Preliminary Info on 2012 U.S. Billion-Dollar Extreme Weather/Climate Events

Extreme Weather 2012 Image
Satellite Image of Sandy

This Suomi NPP satellite image shows Sandy along the mid-Atlantic coastline with its center about 125 miles southeast of Atlantic City, New Jersey. Sandy was within several hours of landfall on the southern New Jersey coastline.

Today, NOAA released preliminary information on extreme weather and climate events in the U.S. for 2012 that are known to have reached the $1 billion threshold in losses. As of December 20, NOAA estimates that the nation experienced 11 such events, to include seven severe weather/tornado events, two tropical storm/hurricane events, and the yearlong drought and associated wildfires.

These eleven events combined are believed to have caused 349 deaths, with the most significant losses of life occurring during Sandy (131) and the summer-long heat wave and associated drought, which caused over 123 direct deaths (though an estimate of the excess mortality due to heat stress is still unknown).

The eleven events include:

  • Southeast/Ohio Valley Tornadoes — March 2–3 2012
  • Texas Tornadoes — April 2–3 2012
  • Great Plains Tornadoes — April 13–14 2012
  • Midwest/Ohio Valley Severe Weather — April 28–May 1 2012
  • Southern Plains/Midwest/Northeast Severe Weather — May 25–30 2012
  • Rockies/Southwest Severe Weather — June 6–12 2012
  • Plains/East/Northeast Severe Weather (“Derecho”) — June 29–July 2 2012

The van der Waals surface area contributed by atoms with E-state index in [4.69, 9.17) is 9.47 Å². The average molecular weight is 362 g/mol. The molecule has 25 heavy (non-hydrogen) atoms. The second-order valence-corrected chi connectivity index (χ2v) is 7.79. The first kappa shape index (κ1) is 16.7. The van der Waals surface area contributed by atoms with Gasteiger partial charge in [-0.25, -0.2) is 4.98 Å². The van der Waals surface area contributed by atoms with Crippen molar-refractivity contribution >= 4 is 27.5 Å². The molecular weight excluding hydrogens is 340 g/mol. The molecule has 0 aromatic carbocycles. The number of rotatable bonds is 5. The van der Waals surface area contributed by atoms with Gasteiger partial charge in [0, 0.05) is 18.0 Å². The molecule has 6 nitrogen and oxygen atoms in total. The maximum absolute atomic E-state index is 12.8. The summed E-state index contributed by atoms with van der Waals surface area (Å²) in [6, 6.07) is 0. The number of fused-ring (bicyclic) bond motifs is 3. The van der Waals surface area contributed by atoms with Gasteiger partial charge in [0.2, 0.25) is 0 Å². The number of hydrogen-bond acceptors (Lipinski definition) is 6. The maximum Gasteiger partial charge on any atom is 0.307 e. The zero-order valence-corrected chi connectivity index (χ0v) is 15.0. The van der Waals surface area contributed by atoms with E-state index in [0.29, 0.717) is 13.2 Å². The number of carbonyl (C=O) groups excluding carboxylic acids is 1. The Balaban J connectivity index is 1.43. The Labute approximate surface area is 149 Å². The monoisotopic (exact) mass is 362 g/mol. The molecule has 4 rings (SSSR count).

• Hurricane Isaac — August 26–31 2012
  • Western Wildfires — Summer–Fall, 2012
  • Hurricane Sandy — October 29–31 2012
  • U.S. Drought/Heatwave — throughout 2012

Economic losses for two events, Sandy and the yearlong drought, are the big drivers this year in terms of costs and are still being calculated. It will take months to develop a final, reliable estimate for each. Given how big these events are likely to be, NOAA estimates 2012 will surpass 2011 (exceeding $60 billion, CPI-adjusted to 2012 dollars) in terms of aggregate costs for annual billion-dollar disasters, even with fewer number of billion-dollar disasters. The greatest annual loss to date was 2005 when Hurricanes Katrina, Rita, Wilma and Dennis struck Florida and the Gulf Coast states (costs exceeded $187 billion, CPI-adjusted to 2012 dollars).

Further information about each of these eleven events can be found at http://www.ncdc.noaa.gov/billions/events.

The impacts of natural disasters, as seen this year, are a stark reminder of how deadly and destructive weather can be and how important it is to be prepared. Through NOAA's Weather-Ready Nation initiative, we are taking steps to lessen the impacts of extreme weather on our communities and our nation's economy. To learn more, visit http://www.nws.noaa.gov/com/weatherreadynation/.